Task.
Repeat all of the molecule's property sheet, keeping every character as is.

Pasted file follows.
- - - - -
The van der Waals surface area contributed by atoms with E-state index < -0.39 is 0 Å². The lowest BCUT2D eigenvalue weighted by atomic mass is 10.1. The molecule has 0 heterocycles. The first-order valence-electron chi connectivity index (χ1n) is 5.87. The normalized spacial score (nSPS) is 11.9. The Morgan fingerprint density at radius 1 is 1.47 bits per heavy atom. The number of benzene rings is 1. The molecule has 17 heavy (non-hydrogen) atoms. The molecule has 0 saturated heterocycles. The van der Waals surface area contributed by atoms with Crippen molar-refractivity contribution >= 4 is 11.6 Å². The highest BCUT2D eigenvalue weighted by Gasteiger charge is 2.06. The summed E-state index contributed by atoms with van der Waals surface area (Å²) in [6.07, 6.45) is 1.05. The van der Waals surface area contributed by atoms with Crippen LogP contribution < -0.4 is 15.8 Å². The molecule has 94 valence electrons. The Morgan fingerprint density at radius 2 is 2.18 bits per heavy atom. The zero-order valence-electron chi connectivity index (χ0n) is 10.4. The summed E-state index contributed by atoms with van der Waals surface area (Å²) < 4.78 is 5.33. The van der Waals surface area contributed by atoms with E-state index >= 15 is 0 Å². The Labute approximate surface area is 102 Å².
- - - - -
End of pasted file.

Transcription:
The van der Waals surface area contributed by atoms with E-state index < -0.39 is 0 Å². The lowest BCUT2D eigenvalue weighted by atomic mass is 10.1. The molecule has 0 heterocycles. The first-order valence-electron chi connectivity index (χ1n) is 5.87. The normalized spacial score (nSPS) is 11.9. The Morgan fingerprint density at radius 1 is 1.47 bits per heavy atom. The number of benzene rings is 1. The molecule has 17 heavy (non-hydrogen) atoms. The molecule has 0 saturated heterocycles. The van der Waals surface area contributed by atoms with Crippen molar-refractivity contribution >= 4 is 11.6 Å². The highest BCUT2D eigenvalue weighted by Gasteiger charge is 2.06. The summed E-state index contributed by atoms with van der Waals surface area (Å²) in [6.07, 6.45) is 1.05. The van der Waals surface area contributed by atoms with Crippen LogP contribution < -0.4 is 15.8 Å². The molecule has 94 valence electrons. The Morgan fingerprint density at radius 2 is 2.18 bits per heavy atom. The zero-order valence-electron chi connectivity index (χ0n) is 10.4. The summed E-state index contributed by atoms with van der Waals surface area (Å²) < 4.78 is 5.33. The van der Waals surface area contributed by atoms with E-state index >= 15 is 0 Å². The Labute approximate surface area is 102 Å².